People stand amid smoke and flames after a fire broke out at a Rohingya refugee camp in Cox's Bazar, Bangladesh, March 22, 2021. The fire swept through the camp, killing at least five people, destroying homes and endangering the lives of tens of thousands of refugees, camp officials said. CNS photo/Reuters

Fire claims at least 15 lives at Rohingya refugee camp

  • March 23, 2021

Even as the last of five fires was still out of control among clusters of tents and shelters that house 600,000 Rohingya refugees in Cox’s Bazar, Caritas Bangladesh head of programs Abdullah Fuad was thinking of the women and children who have now endured one more disaster. “We are still counting the number of damaged households and the number of people affected,” he told The Catholic Register just hours after the fire broke out on March 22.

By early the next morning, there were 15 confirmed dead, according to media reports. A situation report from Caritas Bangladesh claimed an estimated 17,571 households had been burned out by the fire, displacing 87,855 individuals.

The fire broke out at about 3:30 p.m. in camp 8W of the massive refugee settlement just across the border from Myanmar, according to the Caritas Bangladesh situation report. The fires were not fully contained until nearly midnight.

The camp mainly houses women and children, while men travel back and forth between their homeland and the world’s largest refugee camp, trying to support their families and maintain a connection to their farms.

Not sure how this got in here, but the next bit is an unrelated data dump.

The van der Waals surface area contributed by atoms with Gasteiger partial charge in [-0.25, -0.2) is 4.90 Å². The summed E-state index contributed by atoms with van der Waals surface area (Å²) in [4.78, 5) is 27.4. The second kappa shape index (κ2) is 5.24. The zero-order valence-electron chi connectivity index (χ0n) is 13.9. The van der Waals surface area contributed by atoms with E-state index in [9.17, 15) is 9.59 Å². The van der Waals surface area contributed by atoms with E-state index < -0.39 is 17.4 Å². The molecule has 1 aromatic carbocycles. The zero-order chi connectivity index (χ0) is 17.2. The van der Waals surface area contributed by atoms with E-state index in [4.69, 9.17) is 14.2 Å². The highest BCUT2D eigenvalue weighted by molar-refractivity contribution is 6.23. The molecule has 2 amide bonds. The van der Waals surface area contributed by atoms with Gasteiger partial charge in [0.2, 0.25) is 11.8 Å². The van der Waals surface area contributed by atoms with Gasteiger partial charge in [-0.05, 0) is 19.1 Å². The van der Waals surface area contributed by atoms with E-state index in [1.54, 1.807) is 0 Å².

This is the second fire in less than three months to strike Rohingya refugee camps in Bangladesh. In January, more than 550 shelters were were destroyed or damaged, displacing about 3,500 people.

In 2017 the Myanmar military launched genocidal attacks on Muslim Rohingya villagers in response to a guerilla attack by the Arakan Rohingya Salvation Army.

Within a year of Myanmar’s military crackdown, there were nearly one million refugees crowded onto a muddy flood plain near the tiny tourist town of Cox’s Bazar in Bangladesh.

Beginning with a network of parish volunteers, Caritas Bangladesh emerged as one of the first organizations in the camp four years ago. They are long-time partners of Canada’s Catholic aid organization, Development and Peace. Today Caritas Bangladesh are providing food, hygiene and psycho-social supports to about 30,000 families, at least 120,000 people, Fuad said. Last year Development and Peace delivered $1 million from Global Affairs Canada to upgrade housing and hygiene for about 6,000 families in the camp.

“Right now the main priority is to save their lives and keep them in a safe position,” Fuad told The Catholic Register. Parts of the camp where Caritas Bangladesh provides direct service to people were not affected by the fires, but the newly homeless refugees soon flooded the Caritas areas. Caritas Bangladesh was able to offer shelter in multi-purpose women and girl centres, built with help from Development and Peace. Development and Peace is Canada’s Caritas agency.

With fire crews and police still active on the scene March 22, Caritas was trying to co-ordinate with United Nations agencies and other non-governmental actors to get a handle on what’s needed and who needs help, Fuad said. Building materials are already being sent to the International Organization for Migration, responsible for providing housing, according to a March 23 report from Caritas Bangladesh. “The Bangladesh emergency appeal is still open,” said Development and Peace spokesperson Minaz Kerawala.

In the past the emergency appeal has been able to deliver food to 25,000, build temporary shelters for nearly 1,000 families, and provide water and sanitation to nearly 25,000.

(NOTE: Story has been updated with correct spelling of Cox's Bazar.)

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